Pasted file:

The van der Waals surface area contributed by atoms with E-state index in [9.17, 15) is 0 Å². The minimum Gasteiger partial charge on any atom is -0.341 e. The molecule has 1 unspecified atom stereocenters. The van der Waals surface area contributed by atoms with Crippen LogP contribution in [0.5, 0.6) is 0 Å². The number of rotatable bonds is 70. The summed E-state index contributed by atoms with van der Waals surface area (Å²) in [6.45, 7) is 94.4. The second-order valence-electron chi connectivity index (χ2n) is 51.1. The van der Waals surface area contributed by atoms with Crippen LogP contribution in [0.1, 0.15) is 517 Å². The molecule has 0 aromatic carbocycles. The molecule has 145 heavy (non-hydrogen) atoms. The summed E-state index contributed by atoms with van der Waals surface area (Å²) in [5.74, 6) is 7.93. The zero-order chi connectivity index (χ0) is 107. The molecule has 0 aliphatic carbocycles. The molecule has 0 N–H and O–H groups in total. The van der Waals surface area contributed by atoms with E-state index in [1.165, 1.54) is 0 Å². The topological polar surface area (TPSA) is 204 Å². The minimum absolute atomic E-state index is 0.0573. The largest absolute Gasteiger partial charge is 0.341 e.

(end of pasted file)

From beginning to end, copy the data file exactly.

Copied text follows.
The van der Waals surface area contributed by atoms with E-state index in [9.17, 15) is 0 Å². The minimum Gasteiger partial charge on any atom is -0.341 e. The molecule has 1 unspecified atom stereocenters. The van der Waals surface area contributed by atoms with Crippen LogP contribution in [0.5, 0.6) is 0 Å². The number of rotatable bonds is 70. The summed E-state index contributed by atoms with van der Waals surface area (Å²) in [6.45, 7) is 94.4. The second-order valence-electron chi connectivity index (χ2n) is 51.1. The van der Waals surface area contributed by atoms with Crippen LogP contribution in [0.1, 0.15) is 517 Å². The molecule has 0 aromatic carbocycles. The molecule has 145 heavy (non-hydrogen) atoms. The summed E-state index contributed by atoms with van der Waals surface area (Å²) in [5.74, 6) is 7.93. The zero-order chi connectivity index (χ0) is 107. The molecule has 0 aliphatic carbocycles. The molecule has 0 N–H and O–H groups in total. The van der Waals surface area contributed by atoms with E-state index in [1.165, 1.54) is 0 Å². The topological polar surface area (TPSA) is 204 Å². The minimum absolute atomic E-state index is 0.0573. The largest absolute Gasteiger partial charge is 0.341 e.